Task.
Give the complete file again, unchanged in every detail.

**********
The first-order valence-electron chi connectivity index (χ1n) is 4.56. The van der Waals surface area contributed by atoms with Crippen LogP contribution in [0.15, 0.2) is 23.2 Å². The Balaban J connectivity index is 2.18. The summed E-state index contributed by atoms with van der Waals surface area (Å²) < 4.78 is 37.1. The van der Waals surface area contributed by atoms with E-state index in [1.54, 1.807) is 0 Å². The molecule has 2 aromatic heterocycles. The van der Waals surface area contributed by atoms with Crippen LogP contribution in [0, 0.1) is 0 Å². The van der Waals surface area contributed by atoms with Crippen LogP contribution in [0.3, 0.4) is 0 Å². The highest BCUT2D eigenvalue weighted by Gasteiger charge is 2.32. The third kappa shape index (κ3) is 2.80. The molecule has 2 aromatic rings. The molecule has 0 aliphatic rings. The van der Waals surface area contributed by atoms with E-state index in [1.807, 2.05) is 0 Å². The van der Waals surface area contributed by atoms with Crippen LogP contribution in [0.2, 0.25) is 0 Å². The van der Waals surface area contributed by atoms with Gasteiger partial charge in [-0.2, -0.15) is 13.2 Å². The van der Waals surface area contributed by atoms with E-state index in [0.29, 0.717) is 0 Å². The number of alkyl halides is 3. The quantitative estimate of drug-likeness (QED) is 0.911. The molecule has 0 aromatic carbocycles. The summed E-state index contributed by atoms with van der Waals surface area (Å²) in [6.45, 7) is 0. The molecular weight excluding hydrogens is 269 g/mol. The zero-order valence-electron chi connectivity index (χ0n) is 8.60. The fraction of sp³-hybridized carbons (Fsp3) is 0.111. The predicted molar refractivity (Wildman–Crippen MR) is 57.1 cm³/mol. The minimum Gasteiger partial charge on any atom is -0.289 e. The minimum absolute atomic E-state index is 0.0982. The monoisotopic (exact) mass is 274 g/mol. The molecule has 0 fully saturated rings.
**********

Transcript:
The first-order valence-electron chi connectivity index (χ1n) is 4.56. The van der Waals surface area contributed by atoms with Crippen LogP contribution in [0.15, 0.2) is 23.2 Å². The Balaban J connectivity index is 2.18. The summed E-state index contributed by atoms with van der Waals surface area (Å²) < 4.78 is 37.1. The van der Waals surface area contributed by atoms with E-state index in [1.54, 1.807) is 0 Å². The molecule has 2 aromatic heterocycles. The van der Waals surface area contributed by atoms with Crippen LogP contribution in [0, 0.1) is 0 Å². The van der Waals surface area contributed by atoms with Crippen LogP contribution in [0.3, 0.4) is 0 Å². The highest BCUT2D eigenvalue weighted by Gasteiger charge is 2.32. The third kappa shape index (κ3) is 2.80. The molecule has 2 aromatic rings. The molecule has 0 aliphatic rings. The van der Waals surface area contributed by atoms with E-state index in [1.807, 2.05) is 0 Å². The van der Waals surface area contributed by atoms with Crippen LogP contribution in [0.2, 0.25) is 0 Å². The van der Waals surface area contributed by atoms with Gasteiger partial charge in [-0.2, -0.15) is 13.2 Å². The van der Waals surface area contributed by atoms with E-state index in [0.29, 0.717) is 0 Å². The number of alkyl halides is 3. The quantitative estimate of drug-likeness (QED) is 0.911. The molecule has 0 aromatic carbocycles. The summed E-state index contributed by atoms with van der Waals surface area (Å²) in [6.45, 7) is 0. The molecular weight excluding hydrogens is 269 g/mol. The zero-order valence-electron chi connectivity index (χ0n) is 8.60. The fraction of sp³-hybridized carbons (Fsp3) is 0.111. The predicted molar refractivity (Wildman–Crippen MR) is 57.1 cm³/mol. The minimum Gasteiger partial charge on any atom is -0.289 e. The minimum absolute atomic E-state index is 0.0982. The monoisotopic (exact) mass is 274 g/mol. The molecule has 0 fully saturated rings.